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Nepal Denies Entry To US Army – Free PDF Download

What has happened?

  • Nepal recently had to abandon at the last minute a plan to sign a State Partnership Programme (SPP) with the United States.
  • Amid political outrage against the programme, the Nepal Army stepped in on June 15, asserting it will not accept a deal that goes against Nepal’s non-aligned foreign policy.
  • The Sher Bahadur Deuba government relented, deciding three days later that the Foreign Ministry would communicate with the US government.

What is SPP?

  • The SPP would have brought the Utah State National Guard and the Nepal Army working together on “humanitarian and disaster management”.
  • It was to be signed during Deuba’s proposed visit to the US in July.
  • It is now shelved for the foreseeable future.
  • The Deuba government – like predecessor governments in 2015, 2017 and 2019 – was initially impressed with the SPP for its disaster mitigation content,
  • But it had to reject the partnership in the end, because the mood in Nepal is unambiguously against foreign programs that smack of a military alliance.
  • Nepali governments have generally not wanted any transnational agreements that could jeopardize their delicately balanced relationship between India and the United States on the one hand and China on the other.

The problem

  • The widely expressed fear was that giving legitimate entry to US forces would have dangerous security implications for Nepal.
  • The criticism has been on three concerns: that it would mean Nepal aligning militarily with the US;
  • That India, which has close links with the Nepal Army, would not like a US presence of this nature;
  • And that it would provoke China to retaliate in some way or the other.
  • The SPP is a bilateral program that is outwardly peaceful in intent.
  • But it is perceived to have deep-set military objectives with consequences not only for Nepal’s internal security, but also for relations with its two big neighbors, China and India.
  • Critics in Nepal say that joining the SPP would be tantamount to signing onto to the U.S. Indo-Pacific Strategy (IPS).

  • The impact on Sino-Nepal relations would be catastrophic if the SPP leads to stronger Nepal-U.S. military ties.
  • At the same time, India might not be thrilled either.
  • Under the SPP, the Indian Army’s exclusive and unique relationship with the Nepali Army would be diluted, a prospect the conservative Indian top brass cannot reconcile with.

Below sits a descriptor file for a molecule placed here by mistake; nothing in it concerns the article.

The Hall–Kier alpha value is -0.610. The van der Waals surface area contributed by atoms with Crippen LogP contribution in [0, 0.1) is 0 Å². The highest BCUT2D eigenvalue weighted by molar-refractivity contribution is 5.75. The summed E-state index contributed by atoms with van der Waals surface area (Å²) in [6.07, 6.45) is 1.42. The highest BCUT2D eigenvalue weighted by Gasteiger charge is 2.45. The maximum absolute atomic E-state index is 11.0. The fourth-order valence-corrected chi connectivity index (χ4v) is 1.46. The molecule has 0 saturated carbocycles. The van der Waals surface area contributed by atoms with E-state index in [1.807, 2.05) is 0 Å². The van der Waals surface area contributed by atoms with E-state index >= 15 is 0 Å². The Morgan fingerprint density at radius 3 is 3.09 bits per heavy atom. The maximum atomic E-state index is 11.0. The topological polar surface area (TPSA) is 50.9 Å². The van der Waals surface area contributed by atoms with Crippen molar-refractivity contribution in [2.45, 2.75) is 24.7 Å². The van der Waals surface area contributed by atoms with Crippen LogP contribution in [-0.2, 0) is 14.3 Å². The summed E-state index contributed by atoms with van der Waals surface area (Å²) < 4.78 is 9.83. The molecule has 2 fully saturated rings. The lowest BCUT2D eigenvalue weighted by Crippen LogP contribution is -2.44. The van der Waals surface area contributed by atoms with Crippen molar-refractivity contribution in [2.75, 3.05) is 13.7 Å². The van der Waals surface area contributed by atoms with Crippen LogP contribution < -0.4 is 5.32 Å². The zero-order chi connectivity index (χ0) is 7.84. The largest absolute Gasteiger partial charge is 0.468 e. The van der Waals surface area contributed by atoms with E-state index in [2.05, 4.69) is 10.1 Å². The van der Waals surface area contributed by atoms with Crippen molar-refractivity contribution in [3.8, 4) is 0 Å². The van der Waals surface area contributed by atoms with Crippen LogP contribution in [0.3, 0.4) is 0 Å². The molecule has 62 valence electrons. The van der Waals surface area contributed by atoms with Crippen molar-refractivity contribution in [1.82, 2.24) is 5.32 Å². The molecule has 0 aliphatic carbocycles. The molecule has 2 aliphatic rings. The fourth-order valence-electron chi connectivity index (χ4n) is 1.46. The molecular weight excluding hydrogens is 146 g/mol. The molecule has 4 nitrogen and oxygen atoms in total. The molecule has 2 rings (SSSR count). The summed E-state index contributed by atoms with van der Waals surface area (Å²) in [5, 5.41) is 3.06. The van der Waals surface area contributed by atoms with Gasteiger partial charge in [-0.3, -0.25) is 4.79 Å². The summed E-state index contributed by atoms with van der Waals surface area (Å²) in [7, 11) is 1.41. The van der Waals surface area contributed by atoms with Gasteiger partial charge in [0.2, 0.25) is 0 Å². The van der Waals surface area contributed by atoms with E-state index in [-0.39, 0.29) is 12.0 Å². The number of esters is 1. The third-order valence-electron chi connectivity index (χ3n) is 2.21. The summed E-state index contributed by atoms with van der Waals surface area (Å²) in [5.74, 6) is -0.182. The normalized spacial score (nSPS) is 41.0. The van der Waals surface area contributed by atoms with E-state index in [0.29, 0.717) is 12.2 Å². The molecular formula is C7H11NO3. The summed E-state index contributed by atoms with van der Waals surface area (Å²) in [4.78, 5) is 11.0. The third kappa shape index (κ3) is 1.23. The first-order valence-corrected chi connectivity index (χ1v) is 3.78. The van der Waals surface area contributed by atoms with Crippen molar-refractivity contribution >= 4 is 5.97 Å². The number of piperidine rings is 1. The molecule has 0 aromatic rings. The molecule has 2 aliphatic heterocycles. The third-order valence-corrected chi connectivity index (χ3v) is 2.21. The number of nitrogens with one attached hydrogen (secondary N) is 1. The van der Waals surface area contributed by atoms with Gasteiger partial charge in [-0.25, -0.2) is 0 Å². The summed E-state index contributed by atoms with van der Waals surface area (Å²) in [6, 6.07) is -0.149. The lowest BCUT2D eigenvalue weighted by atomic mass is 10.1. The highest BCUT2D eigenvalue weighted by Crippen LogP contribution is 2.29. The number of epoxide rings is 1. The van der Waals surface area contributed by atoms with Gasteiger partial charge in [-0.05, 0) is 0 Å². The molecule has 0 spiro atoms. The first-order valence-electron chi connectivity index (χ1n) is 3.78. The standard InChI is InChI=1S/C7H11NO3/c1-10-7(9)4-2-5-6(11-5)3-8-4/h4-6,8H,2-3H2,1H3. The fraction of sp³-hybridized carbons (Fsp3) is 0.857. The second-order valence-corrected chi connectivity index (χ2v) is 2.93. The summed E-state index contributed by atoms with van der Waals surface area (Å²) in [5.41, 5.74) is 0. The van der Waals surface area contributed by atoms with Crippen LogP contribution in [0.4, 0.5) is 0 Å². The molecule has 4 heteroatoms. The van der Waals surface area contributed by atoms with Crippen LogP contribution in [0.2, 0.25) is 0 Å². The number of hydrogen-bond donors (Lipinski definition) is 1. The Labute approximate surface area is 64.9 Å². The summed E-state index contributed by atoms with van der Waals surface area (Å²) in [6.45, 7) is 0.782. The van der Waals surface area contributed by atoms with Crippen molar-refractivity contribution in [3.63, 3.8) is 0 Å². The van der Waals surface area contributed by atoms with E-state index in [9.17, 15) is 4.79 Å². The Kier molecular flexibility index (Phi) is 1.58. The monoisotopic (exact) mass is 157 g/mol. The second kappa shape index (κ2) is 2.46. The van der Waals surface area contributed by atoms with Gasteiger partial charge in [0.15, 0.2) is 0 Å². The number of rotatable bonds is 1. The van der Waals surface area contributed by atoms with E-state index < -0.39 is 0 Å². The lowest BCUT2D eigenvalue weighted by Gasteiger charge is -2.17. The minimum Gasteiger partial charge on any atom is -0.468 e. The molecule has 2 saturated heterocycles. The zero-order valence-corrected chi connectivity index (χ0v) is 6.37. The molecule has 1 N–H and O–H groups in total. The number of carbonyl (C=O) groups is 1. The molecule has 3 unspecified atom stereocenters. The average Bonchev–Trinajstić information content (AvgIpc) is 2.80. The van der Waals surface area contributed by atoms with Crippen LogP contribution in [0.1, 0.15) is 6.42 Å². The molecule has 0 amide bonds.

Why this trust deficit?

  • A document purporting to be an “agreement” between Nepal and the United States on the SPP emerged and went viral in the media.
  • The alleged agreement had strong military content, including joint Nepal-U.S. army training and fellowships for Nepali officers to train in U.S. academies.
  • It said that the U.S. National Guard and U.S. contractors, related vehicles, and light aircraft operated by or for the United States, may use agreed facilities and areas for training, transit, support and related activities.
  • That played into existing concerns about the SPP as a de facto military alliance.
  • The U.S. embassy promptly stated that the document was a fake, adding, “There is no ‘agreement’ to sign. That is false.”
  • The Nepali government too said that there has never been an agreement. The government’s line was that while the SPP had indicated its readiness to admit Nepal, there has been no follow-up.

Why Nepal Army is getting involved in this?

  • Literally disowned by political parties and the government since the 2005-06 political changes, the Army has been largely quiet all these years — until this assertive reaction against the programme.
  • In April 2006, after the Maoists decided to give up insurgency against the state, their leader Pushpa Kamal Dahal Prachanda denounced the Nepal Army at the Prime Minister’s residence as “an institution of rapists and the corrupt”.
  • Later that year, Prachanda signed the Comprehensive Peace Agreement with Prime Minister G P Koirala.
  • While the Maoists became part of the government , the Nepal Army was projected as the ‘Private Army’ of the King.
  • The Army , which never confronted political leaders during this period, has chosen to speak up at a time when,
  • It is being seen as regaining its esteem amid political instability and allegations of corruption in government.


  • Deuba is to visit the U.S. in mid-July.
  • He has to face tough parliamentary elections in November this year and cannot afford to take such a controversial step.

Q) Which Indian states shares smallest border with Nepal?

  1. Sikkim
  2. West Bengal
  3. Uttarakhand
  4. Bihar




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